54 Pages Posted: 6 Jan 2005
Date Written: August 2007
Many small firms face significant challenges in improving visibility and attracting investors to their stock. One response to these challenges is to initiate an investor relations (IR) program. Through interviews and surveys with IR professionals, we learn that the IR process focuses on management access and company visibility as key drivers of the strategy's success, with attracting institutional investors as a common goal. Our empirical tests examine a sample of 210 small- and mid-cap companies that increased IR activities (proxied by the hiring of an outside IR firm). Our results show that the companies exhibit increases in disclosure, media coverage, and analyst following. They also exhibit substantial and ongoing increases in institutional investor ownership. As part of this increase, our sample firms experience a shift in investor composition toward institutions that are more geographically distant and that tend to invest in larger companies, consistent with the IR activities creating visibility to a different type of investor. Finally, there are improvements in valuation in the year following the IR initiation, as proxied by the book-to-price ratio and stock returns. Overall, our results indicate that IR activities focused on increasing firm visibility are successful in impacting market participants' interactions with the companies.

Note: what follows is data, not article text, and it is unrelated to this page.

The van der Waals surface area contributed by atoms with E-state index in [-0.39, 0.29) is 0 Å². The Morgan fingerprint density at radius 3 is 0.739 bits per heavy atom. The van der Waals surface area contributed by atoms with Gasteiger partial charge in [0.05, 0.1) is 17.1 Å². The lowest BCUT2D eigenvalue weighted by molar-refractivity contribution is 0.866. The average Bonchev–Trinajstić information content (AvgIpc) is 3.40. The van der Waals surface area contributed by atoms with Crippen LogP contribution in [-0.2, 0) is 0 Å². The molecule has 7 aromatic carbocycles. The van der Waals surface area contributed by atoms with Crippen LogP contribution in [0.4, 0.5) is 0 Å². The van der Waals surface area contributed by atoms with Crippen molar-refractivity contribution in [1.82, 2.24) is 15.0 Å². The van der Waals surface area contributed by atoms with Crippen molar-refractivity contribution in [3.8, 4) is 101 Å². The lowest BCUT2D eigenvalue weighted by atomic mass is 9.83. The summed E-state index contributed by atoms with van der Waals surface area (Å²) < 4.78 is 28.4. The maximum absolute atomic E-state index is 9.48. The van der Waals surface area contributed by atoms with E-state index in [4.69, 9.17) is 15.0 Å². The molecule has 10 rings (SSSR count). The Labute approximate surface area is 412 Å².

Keywords: Investor Relations, Visibility, Disclosure, Institutional Investors, Analysts, Media
JEL Classification: G12, G29, G23, M41, M45
Suggested Citation: Suggested Citation
Bushee, Brian J. and Miller, Gregory S., Investor Relations, Firm Visibility, and Investor Following (August 2007). Available at SSRN: https://ssrn.com/abstract=643223 or http://dx.doi.org/10.2139/ssrn.643223
By Justin P